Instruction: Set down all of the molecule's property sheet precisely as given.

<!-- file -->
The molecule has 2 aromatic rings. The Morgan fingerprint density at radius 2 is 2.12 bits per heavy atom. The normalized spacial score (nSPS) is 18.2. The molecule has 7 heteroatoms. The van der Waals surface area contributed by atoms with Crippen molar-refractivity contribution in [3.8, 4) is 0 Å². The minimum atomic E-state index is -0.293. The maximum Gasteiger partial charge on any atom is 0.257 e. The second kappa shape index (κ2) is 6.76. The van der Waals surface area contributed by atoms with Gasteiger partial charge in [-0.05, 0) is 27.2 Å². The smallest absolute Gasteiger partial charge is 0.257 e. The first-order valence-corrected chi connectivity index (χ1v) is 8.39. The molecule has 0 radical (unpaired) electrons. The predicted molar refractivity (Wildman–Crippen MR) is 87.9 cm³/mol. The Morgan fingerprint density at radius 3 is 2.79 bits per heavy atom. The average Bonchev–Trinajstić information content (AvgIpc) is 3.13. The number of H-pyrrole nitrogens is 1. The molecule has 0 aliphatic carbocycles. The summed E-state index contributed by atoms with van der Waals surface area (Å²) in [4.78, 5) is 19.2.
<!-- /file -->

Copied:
The molecule has 2 aromatic rings. The Morgan fingerprint density at radius 2 is 2.12 bits per heavy atom. The normalized spacial score (nSPS) is 18.2. The molecule has 7 heteroatoms. The van der Waals surface area contributed by atoms with Crippen molar-refractivity contribution in [3.8, 4) is 0 Å². The minimum atomic E-state index is -0.293. The maximum Gasteiger partial charge on any atom is 0.257 e. The second kappa shape index (κ2) is 6.76. The van der Waals surface area contributed by atoms with Gasteiger partial charge in [-0.05, 0) is 27.2 Å². The smallest absolute Gasteiger partial charge is 0.257 e. The first-order valence-corrected chi connectivity index (χ1v) is 8.39. The molecule has 0 radical (unpaired) electrons. The predicted molar refractivity (Wildman–Crippen MR) is 87.9 cm³/mol. The Morgan fingerprint density at radius 3 is 2.79 bits per heavy atom. The average Bonchev–Trinajstić information content (AvgIpc) is 3.13. The number of H-pyrrole nitrogens is 1. The molecule has 0 aliphatic carbocycles. The summed E-state index contributed by atoms with van der Waals surface area (Å²) in [4.78, 5) is 19.2.